Sooner or later, either Wall Street or the Federal Reserve has to blink.
Nearly a year into the Fed’s drive to quash inflation by hiking interest rates at a blistering pace, investors still don’t seem to fully believe what the Fed warns is coming next: Higher rates through the end of the year, which could sharply raise unemployment and slow growth.
Wall Street has a more sanguine view: with inflation cooling from painful highs, investors are betting that the Fed will stop hiking rates soon, pause for a bit and then start cutting rates toward the end of the year to combat what many on Wall Street expect will be a mild recession. That relatively optimistic view has helped propel the broad S&P 500 stock index up 4.4% so far this year.
Yet a host of Fed speakers last week underscored a contrasting message: they expect to raise their benchmark rate above 5%, modestly above Wall Street’s forecast. Doing so would likely lead to even higher borrowing rates for consumers and businesses, from mortgages to auto loans to corporate credit. What’s more, some Fed officials reiterated they plan to peg rates at a higher level through the end of this year.
The gap between the Fed’s projections and Wall Street’s expectations could have far-reaching consequences for Americans’ finances as well as for the economy.
For investors, rate cuts serve almost like hits of steroids. They make borrowing less expensive, and they typically juice prices for everything from stocks to bonds to cryptocurrencies. That’s why investors are so hungry to sniff out when the next rate cut could occur, hoping to get in ahead of it and derive the most benefit from the resulting rise in the prices of stocks and other assets.
If, on the other hand, the Fed follows through on its warnings of still-higher rates, the economy might not only tip into recession but could endure a deeper and longer one than would have occurred if it had followed the market’s path instead.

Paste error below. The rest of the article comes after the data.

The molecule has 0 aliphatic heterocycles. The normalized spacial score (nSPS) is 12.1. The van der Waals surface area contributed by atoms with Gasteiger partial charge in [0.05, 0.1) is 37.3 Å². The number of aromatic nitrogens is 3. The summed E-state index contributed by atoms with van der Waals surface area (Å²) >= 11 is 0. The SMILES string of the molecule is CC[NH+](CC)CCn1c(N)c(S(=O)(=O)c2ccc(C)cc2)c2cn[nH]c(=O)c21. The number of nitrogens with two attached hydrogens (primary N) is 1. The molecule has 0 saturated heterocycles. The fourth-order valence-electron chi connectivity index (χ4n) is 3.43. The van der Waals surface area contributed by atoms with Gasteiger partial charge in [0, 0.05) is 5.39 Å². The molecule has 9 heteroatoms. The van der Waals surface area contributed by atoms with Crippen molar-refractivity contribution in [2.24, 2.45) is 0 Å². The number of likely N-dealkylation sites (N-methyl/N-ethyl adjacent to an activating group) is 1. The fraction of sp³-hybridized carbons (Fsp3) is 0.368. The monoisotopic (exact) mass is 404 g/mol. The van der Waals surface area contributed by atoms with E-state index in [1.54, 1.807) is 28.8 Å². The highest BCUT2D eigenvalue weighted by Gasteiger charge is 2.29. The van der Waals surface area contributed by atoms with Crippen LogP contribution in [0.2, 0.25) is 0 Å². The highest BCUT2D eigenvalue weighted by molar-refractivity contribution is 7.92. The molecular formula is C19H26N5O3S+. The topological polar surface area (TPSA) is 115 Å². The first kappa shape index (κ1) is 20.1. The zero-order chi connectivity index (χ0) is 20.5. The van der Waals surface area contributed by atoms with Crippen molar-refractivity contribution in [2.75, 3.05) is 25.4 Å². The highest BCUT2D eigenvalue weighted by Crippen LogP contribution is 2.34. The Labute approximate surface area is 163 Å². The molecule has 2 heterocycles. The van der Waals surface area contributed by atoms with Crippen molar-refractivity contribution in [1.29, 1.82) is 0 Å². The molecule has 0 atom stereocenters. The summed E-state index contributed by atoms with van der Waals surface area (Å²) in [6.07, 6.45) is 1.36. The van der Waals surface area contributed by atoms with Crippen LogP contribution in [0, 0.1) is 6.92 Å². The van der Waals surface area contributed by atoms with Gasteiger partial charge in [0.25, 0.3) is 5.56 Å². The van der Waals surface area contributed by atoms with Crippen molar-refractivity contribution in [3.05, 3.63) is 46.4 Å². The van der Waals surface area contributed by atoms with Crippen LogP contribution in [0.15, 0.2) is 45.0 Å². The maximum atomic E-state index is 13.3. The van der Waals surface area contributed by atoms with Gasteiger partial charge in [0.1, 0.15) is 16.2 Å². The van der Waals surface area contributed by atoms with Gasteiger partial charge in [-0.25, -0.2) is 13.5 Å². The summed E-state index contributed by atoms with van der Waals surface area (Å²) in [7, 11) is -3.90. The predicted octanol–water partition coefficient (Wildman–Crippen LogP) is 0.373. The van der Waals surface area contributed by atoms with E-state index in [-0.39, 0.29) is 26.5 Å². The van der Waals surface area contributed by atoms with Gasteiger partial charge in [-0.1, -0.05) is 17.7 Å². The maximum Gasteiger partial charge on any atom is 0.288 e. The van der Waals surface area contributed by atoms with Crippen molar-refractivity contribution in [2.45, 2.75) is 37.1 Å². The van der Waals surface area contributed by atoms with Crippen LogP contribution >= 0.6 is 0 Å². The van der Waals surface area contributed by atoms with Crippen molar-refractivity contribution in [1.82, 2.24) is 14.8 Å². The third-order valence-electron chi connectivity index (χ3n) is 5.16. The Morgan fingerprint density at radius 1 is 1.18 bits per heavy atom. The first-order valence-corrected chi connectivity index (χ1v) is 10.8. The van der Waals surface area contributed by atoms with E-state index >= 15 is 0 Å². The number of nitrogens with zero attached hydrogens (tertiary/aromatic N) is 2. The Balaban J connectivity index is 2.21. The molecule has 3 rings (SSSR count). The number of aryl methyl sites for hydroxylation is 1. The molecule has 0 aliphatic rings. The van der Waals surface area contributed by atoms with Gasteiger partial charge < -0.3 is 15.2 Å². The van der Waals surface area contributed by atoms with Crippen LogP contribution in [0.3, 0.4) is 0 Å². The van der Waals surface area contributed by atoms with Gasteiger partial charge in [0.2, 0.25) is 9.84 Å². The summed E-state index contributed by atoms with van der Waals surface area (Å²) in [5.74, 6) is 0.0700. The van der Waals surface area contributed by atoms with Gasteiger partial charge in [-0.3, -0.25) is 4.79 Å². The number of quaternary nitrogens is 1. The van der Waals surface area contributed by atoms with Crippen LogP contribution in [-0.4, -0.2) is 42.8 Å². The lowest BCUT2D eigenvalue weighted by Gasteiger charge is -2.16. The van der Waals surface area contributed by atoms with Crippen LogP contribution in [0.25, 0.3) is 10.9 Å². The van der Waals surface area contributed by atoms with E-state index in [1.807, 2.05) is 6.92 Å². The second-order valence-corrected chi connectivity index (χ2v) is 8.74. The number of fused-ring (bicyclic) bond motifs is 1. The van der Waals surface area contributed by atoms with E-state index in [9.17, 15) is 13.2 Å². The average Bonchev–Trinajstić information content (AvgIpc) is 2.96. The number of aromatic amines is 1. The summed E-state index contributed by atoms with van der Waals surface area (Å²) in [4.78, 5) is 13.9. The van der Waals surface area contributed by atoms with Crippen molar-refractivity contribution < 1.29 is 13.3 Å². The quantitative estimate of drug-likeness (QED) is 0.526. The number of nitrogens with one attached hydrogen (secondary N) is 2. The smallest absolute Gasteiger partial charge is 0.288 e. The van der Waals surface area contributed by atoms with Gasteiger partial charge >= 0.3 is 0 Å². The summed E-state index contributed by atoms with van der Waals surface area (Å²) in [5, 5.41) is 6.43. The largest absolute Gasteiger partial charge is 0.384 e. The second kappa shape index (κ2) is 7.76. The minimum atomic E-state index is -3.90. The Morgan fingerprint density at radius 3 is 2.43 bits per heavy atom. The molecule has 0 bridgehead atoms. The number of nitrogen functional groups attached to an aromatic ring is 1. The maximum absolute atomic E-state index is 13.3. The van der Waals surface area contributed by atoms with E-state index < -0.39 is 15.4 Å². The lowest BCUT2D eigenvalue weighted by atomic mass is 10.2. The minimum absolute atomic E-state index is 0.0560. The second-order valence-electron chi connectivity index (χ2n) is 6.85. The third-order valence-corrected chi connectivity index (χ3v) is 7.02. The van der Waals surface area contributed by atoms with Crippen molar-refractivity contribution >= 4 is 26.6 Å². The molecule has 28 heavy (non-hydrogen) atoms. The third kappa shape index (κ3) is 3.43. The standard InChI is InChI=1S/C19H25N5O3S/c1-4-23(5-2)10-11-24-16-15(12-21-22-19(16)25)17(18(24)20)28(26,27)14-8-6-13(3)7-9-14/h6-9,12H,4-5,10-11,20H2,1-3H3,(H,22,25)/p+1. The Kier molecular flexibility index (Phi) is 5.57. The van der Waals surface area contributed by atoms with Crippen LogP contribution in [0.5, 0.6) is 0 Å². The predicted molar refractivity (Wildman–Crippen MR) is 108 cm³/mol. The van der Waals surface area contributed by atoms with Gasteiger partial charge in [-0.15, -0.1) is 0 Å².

Wall Street investors have taken encouragement from the widespread assumption among economists that when it meets next week, the Fed will raise its key rate by a smaller increment, just a quarter-point. That would mark a downshift from the half-point rate increase the Fed imposed in December and four consecutive three-quarter-point hikes before that.
Fed officials have projected that their key short-term rate, now in a range of 4.25% to 4.5%, will eventually reach 5% to 5.25%. By contrast, futures markets show that a majority of investors expect the rate to peak at 4.75% to 5% — if not lower.
“The way the market looks at this is obviously the more you’re downshifting, the more you’re likely closer” to finishing rate hikes, said Michael Gapen, chief U.S. economist at Bank of America. “The more you spread out hikes, the less likely you are to get some of them,” he added, because the economy may enter a recession and discourage further hikes before the Fed can implement them.
Wall Street investors seem confident that the Fed has largely whipped inflation, which would make additional rate hikes unnecessary. By some measures, investors think inflation could drop to nearly 2% — from 6.5% now — by the end of this year, according to Deutsche Bank. The Fed’s policymakers, by contrast, have collectively forecast that inflation will still be 3.1% by year’s end.
“The market has a very optimistic view that inflation is just going to melt away,” Christopher Waller, a member of the Fed’s Board of Governors, said last week. “We have a different view. It’s going to be a slower, harder slog to get inflation down. And therefore we have to keep rates higher for longer and not start cutting rates by the end of the year.”